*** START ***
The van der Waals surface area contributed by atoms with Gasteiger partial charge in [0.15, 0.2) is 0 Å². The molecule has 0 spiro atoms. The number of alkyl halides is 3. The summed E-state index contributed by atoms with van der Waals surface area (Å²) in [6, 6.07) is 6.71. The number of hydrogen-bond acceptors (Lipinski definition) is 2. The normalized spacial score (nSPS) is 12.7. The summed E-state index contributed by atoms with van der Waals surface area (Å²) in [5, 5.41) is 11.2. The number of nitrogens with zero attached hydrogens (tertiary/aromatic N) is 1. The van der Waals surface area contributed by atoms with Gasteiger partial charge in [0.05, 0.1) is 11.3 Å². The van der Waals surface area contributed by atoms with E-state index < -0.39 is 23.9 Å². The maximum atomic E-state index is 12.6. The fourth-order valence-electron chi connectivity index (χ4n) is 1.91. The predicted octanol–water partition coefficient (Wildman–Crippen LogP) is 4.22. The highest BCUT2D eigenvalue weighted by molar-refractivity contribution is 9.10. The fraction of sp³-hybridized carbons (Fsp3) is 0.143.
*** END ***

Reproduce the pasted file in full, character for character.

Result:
The van der Waals surface area contributed by atoms with Gasteiger partial charge in [0.15, 0.2) is 0 Å². The molecule has 0 spiro atoms. The number of alkyl halides is 3. The summed E-state index contributed by atoms with van der Waals surface area (Å²) in [6, 6.07) is 6.71. The number of hydrogen-bond acceptors (Lipinski definition) is 2. The normalized spacial score (nSPS) is 12.7. The summed E-state index contributed by atoms with van der Waals surface area (Å²) in [5, 5.41) is 11.2. The number of nitrogens with zero attached hydrogens (tertiary/aromatic N) is 1. The van der Waals surface area contributed by atoms with Gasteiger partial charge in [0.05, 0.1) is 11.3 Å². The van der Waals surface area contributed by atoms with E-state index < -0.39 is 23.9 Å². The maximum atomic E-state index is 12.6. The fourth-order valence-electron chi connectivity index (χ4n) is 1.91. The predicted octanol–water partition coefficient (Wildman–Crippen LogP) is 4.22. The highest BCUT2D eigenvalue weighted by molar-refractivity contribution is 9.10. The fraction of sp³-hybridized carbons (Fsp3) is 0.143.